Teenagers form their own Republican club here
Republican Party Chairman Sonny Coane has announced the formation of the Sevier County Teen Age Republican organization.
“We are excited about the first TARS chapter to be chartered in Sevier County,” said Coane.
He was contacted by Davy Thomas last September indicating that his two daughters, Makenzie and Madison, along with some other students, were interested in helping with the presidential campaign. Coane suggested the formation of a teen Republican chapter would be an excellent way for them to become involved in the political process on an ongoing basis.
“That idea has now become a reality and the group is up and running,” Coane said.
Elected chairwoman of the organization by her peers, Makenzie, a student at Gatlinburg-Pittman High School, said the teens became engaged with politics during the course of the presidential campaign of 2012 and were looking for an organization that welcomed their participation and interest.
“We want to reach out to teens in the area, especially those who are politically undecided, to share our values, and encourage students who are interested in politics as a career,” she said. “We’re focused on service and information.”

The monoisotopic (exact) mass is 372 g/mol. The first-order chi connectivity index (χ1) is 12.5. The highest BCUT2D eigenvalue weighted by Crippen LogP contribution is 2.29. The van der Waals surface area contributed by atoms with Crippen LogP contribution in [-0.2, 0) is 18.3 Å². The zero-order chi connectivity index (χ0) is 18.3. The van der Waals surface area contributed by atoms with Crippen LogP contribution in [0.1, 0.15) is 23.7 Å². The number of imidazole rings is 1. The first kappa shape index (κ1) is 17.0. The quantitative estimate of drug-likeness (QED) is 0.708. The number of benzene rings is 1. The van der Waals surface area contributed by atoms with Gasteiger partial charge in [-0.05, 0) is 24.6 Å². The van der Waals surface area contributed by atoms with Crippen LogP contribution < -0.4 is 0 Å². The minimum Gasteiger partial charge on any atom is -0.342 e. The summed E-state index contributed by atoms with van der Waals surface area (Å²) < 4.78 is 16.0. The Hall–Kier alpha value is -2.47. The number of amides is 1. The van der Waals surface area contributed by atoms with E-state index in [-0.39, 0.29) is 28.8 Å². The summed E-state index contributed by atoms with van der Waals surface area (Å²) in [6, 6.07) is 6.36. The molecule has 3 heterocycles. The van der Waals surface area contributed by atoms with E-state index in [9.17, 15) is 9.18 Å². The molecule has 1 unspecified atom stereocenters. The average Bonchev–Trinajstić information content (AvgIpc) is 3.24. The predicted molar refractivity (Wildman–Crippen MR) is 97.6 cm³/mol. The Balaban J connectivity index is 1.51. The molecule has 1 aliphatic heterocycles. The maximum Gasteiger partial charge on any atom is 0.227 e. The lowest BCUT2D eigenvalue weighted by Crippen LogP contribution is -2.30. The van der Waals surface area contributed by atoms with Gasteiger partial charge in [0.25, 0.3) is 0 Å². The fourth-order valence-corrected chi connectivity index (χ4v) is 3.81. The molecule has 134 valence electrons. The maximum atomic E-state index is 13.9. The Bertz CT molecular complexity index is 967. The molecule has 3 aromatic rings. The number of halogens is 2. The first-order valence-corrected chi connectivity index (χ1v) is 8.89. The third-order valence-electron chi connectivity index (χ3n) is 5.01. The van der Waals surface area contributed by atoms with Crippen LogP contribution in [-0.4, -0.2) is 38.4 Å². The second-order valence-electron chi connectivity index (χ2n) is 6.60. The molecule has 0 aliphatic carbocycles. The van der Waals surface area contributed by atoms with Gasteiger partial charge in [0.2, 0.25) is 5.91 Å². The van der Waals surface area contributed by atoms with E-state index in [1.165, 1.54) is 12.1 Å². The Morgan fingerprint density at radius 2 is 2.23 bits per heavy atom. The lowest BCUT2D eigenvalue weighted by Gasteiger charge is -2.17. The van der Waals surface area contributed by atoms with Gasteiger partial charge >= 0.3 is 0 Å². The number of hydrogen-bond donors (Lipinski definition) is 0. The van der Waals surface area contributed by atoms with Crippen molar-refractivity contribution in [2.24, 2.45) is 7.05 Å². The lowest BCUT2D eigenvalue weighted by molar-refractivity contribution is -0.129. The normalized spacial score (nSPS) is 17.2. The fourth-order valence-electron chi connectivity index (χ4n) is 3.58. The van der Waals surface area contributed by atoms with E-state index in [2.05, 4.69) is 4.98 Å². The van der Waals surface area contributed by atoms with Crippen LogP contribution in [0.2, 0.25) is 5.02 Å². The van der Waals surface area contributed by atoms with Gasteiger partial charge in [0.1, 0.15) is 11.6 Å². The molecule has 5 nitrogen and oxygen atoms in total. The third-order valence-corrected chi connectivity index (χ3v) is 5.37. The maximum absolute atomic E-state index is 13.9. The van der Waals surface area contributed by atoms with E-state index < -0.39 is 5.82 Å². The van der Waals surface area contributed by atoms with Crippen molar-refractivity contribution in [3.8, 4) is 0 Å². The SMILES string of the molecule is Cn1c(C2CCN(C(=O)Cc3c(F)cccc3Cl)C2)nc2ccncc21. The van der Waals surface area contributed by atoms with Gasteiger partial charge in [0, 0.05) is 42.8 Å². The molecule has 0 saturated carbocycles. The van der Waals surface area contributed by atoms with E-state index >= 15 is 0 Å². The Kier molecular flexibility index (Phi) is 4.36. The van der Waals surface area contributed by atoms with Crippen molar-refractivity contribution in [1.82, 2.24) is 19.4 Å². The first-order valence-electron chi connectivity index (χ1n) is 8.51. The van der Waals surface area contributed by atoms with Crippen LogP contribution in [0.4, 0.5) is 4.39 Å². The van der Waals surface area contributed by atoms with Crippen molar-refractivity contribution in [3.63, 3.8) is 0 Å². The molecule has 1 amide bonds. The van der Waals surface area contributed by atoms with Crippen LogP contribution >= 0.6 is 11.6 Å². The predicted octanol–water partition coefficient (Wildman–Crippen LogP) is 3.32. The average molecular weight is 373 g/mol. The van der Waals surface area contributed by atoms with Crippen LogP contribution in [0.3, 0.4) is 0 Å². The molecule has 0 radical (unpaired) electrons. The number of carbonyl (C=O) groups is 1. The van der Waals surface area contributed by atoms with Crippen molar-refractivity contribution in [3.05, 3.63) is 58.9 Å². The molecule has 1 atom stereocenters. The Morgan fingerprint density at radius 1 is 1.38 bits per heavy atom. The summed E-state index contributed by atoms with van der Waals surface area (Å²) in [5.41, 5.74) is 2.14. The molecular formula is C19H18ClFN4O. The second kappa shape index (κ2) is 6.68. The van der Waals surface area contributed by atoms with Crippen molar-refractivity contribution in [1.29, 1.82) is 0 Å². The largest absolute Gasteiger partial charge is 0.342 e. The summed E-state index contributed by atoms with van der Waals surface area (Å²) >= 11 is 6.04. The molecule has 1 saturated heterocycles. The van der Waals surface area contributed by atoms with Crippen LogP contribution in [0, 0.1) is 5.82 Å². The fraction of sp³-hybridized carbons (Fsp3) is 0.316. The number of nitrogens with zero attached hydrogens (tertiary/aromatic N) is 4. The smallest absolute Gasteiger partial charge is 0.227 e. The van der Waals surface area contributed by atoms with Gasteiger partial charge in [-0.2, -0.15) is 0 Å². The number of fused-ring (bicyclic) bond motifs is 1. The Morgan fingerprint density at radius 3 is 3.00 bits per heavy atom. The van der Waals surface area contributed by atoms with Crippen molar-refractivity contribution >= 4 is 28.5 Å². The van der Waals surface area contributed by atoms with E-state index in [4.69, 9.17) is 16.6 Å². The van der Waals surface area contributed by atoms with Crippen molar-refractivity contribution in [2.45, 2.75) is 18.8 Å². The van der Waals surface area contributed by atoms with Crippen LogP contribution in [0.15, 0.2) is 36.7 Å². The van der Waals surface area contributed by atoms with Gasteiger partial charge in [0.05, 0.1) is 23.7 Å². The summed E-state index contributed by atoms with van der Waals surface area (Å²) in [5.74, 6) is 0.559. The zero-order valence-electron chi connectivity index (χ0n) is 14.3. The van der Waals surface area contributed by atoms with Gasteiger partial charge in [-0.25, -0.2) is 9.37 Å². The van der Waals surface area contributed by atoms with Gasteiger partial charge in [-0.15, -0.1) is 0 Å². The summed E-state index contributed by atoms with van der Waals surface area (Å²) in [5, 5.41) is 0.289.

The Sevier County TARS has received a charter from the Tennessee Republican Party recognizing it as the official teen Republican organization in the county.
The executive board of the teen organization consists of students from Sevier County and Gatlinburg-Pittman high schools.
“We want to expand, though,” said Callie Deanda, who serves as the board’s recording secretary, “and hope to have students from Pigeon Forge High School and Seymour become active.”
Among the service projects the Sevier County TARS will take on is a card program for the community and families of Newtown, Conn., site of the recent Sandy Hook Elementary School tragedy. Another project is to send cards to the military on duty in Afghanistan during the holiday season.
The TARS students are planning to help with a food service ministry coordinated by the Gatlinburg First United Methodist Church, and to volunteer at the Sevier County Food Ministry.
The TARS students are also interested in learning from established political figures in the region. At their next meeting in January, the teens will host Gatlinburg Mayor Mike Warner. The students will be seeking information on how to become political candidates, to run a campaign, and the responsibilities involved in serving while in elected office.